Cli­mate dis­rup­tion

Global warm­ing has com­pro­mised Africa's abil­ity to feed its pop­u­la­tion. It's time African na­tions adapt to the chang­ing sce­nario

Down to Earth - - AFRICA -

SOME­THING STRANGE is hap­pen­ing across East Africa. The re­gion, which re­ceives rain­fall twice a year, is reel­ing from the worst drought in a cen­tury. Kenya, So­ma­lia, Ethiopia, Tan­za­nia and Uganda, which boast of rich agri­cul­tural lands, have re­ceived be­low-av­er­age rain­fall for the third year in a row. This has caused food prices to sky­rocket to record lev­els, dou­bling the price of sta­ple ce­re­als in some ar­eas, and ex­ac­er­bat­ing the acute food in­se­cu­rity pre­vail­ing over most parts of the con­ti­nent. kOver the past six months, se­vere drought con­di­tions have con­trib­uted to the dis­place­ment of more than 700,000 peo­ple within So­ma­lia, 300,000 in Ethiopia and over 41,000 in Kenya,” says Je­mal Seid, Di­rec­tor, Cli­mate and Geospa­tial Re­search, at the Ethiopian In­sti­tute of Agri­cul­tural Re­search.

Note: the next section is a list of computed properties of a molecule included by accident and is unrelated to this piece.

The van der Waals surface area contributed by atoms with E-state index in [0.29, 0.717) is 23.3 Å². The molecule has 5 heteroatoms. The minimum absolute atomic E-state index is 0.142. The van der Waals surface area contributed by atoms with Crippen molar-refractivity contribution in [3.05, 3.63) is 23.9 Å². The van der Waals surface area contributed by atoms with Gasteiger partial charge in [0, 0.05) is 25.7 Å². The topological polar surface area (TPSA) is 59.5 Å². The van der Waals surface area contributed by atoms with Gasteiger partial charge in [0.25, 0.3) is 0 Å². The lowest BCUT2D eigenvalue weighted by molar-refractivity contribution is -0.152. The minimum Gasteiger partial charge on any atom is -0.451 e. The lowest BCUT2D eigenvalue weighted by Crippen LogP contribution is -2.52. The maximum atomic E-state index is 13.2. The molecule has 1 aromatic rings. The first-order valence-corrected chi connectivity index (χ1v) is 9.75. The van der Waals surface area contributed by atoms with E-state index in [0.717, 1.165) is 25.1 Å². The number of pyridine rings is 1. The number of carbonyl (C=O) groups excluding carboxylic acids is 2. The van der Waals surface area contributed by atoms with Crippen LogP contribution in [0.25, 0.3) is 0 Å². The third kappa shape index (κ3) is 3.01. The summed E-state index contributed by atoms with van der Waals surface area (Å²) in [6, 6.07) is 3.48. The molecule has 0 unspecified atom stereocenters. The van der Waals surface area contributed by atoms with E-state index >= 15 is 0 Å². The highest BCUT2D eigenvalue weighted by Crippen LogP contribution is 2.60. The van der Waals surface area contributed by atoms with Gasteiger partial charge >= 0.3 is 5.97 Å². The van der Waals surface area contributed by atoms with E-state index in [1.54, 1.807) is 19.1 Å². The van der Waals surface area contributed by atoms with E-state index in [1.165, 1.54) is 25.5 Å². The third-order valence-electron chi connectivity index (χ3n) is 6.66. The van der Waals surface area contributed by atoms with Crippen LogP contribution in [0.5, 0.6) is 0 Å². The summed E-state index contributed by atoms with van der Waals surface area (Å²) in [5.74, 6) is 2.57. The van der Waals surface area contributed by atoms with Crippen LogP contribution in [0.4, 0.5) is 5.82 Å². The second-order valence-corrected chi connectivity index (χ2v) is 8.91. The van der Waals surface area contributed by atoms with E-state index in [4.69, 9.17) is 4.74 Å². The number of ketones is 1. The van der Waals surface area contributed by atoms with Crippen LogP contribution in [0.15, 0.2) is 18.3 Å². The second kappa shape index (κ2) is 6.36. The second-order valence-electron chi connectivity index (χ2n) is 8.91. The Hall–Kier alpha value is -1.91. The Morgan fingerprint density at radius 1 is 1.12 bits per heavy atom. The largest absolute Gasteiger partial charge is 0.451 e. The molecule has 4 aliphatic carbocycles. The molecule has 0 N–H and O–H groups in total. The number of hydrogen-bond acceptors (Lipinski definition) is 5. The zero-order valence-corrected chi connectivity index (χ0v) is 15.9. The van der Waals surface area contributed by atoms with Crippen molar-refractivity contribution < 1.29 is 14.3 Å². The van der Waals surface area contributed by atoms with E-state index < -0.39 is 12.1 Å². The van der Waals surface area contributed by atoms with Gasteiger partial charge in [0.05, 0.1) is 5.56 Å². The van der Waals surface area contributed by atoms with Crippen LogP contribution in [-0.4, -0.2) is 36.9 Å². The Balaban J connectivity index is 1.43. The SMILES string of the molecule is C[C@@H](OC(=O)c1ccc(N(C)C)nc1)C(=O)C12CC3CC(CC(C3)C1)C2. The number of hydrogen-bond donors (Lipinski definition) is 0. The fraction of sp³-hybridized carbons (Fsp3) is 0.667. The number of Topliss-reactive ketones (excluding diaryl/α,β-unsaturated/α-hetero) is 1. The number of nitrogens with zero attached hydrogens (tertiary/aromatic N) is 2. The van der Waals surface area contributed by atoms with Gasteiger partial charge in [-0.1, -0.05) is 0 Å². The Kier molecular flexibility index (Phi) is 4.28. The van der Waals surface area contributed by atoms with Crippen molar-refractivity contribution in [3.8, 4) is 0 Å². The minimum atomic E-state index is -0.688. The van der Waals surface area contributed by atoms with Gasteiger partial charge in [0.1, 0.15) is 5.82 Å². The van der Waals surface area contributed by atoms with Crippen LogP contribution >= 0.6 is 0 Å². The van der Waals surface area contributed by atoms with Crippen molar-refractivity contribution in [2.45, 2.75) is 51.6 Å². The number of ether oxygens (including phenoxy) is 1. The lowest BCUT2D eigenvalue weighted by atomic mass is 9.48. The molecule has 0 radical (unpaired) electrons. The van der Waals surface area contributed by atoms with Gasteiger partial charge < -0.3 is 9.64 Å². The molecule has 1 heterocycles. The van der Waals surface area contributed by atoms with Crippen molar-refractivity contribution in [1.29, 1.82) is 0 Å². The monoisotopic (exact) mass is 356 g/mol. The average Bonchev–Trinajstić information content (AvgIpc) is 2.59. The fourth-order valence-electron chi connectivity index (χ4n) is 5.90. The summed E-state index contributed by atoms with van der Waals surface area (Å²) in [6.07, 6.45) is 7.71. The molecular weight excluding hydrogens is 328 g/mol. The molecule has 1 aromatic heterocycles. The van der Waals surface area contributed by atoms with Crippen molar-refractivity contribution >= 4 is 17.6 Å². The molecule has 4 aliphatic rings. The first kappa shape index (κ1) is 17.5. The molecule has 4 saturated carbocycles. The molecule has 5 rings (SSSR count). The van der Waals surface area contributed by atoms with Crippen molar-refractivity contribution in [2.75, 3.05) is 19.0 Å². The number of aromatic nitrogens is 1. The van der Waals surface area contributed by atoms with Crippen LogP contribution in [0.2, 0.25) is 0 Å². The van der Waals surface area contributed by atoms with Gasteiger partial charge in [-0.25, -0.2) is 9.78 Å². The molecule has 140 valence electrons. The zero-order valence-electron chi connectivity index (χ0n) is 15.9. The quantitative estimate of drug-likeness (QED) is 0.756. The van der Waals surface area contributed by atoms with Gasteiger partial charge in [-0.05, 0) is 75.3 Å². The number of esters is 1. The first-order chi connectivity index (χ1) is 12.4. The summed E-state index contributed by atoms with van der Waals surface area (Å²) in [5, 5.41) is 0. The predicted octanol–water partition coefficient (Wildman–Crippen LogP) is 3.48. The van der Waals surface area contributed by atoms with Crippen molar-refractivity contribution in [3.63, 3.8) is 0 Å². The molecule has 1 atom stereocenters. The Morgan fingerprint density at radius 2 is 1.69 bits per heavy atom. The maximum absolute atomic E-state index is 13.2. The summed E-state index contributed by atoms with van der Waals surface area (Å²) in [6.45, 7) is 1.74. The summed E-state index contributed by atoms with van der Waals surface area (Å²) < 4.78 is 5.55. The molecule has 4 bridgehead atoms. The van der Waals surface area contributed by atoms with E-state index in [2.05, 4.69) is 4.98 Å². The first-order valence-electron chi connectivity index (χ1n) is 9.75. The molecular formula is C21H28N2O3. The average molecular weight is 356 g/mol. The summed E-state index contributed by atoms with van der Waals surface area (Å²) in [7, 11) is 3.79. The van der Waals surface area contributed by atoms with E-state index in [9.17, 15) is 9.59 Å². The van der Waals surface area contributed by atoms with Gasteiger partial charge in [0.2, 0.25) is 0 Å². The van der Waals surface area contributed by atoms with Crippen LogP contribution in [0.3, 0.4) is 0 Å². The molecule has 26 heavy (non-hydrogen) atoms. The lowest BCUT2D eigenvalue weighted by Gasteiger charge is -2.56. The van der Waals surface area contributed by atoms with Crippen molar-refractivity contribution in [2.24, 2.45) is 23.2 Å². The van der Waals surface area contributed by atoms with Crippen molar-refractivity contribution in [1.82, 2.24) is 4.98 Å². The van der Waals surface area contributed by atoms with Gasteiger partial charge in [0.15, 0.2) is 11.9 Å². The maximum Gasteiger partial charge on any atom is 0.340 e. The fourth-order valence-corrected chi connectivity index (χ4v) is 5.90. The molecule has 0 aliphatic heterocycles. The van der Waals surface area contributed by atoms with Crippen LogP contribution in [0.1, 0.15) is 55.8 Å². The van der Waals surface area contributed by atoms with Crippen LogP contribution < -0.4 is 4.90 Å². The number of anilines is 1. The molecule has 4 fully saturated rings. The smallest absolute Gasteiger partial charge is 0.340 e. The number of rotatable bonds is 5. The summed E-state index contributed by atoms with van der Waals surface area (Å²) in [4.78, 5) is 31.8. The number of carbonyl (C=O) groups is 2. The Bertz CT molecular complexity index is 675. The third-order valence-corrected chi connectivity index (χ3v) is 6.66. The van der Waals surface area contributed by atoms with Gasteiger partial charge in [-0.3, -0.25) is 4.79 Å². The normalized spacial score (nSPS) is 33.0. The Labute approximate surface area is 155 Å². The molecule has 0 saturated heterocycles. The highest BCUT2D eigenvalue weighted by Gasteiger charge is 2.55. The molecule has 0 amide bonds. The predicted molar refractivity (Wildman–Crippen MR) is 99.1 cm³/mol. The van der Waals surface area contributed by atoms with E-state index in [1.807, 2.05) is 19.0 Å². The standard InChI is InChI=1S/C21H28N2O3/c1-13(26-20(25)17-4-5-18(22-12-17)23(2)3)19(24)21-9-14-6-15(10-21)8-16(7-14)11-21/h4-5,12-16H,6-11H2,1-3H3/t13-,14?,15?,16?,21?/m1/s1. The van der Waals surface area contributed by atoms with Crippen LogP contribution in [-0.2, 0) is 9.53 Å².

In some places camel car­casses are be­ing stacked up as even the world’s most ro­bust an­i­mal has not been able to sur­vive this per­sis­tent drought. High num­ber of peo­ple at the risk of star­va­tion prompted South Su­dan, a largely wa­ter-sur­plus re­gion, to de­clare famine in Fe­bru­ary—the first such dec­la­ra­tion any­where in the world since 2011. In March, the World Health Or­ga­ni­za­tion warned that So­ma­lia is at the risk of third famine in 25 years. Ac­cord­ing to the UN, 12 mil­lion peo­ple in the re­gion are now de­pen­dent on hu­man­i­tar­ian aid.

The per­sis­tent dry con­di­tions are partly linked to the In­dian Ocean dipole, which is sim­i­lar to El Niño weather phe­nom­e­non in the Pa­cific and pushes away the moist air that brings rain to East Africa. But sci­en­tific stud­ies show that the sever­ity of the prob­lem is due to chang­ing cli­mate. “The im­pacts of cur­rent and re­cent droughts in East Africa are likely to have been ag­gra­vated by cli­mate change,” notes the 2017 re­port by Ox­fam, an in­ter­na­tional con­fed­er­a­tion of char­i­ta­ble or­gan­i­sa­tions fo­cused on the al­le­vi­a­tion of global poverty.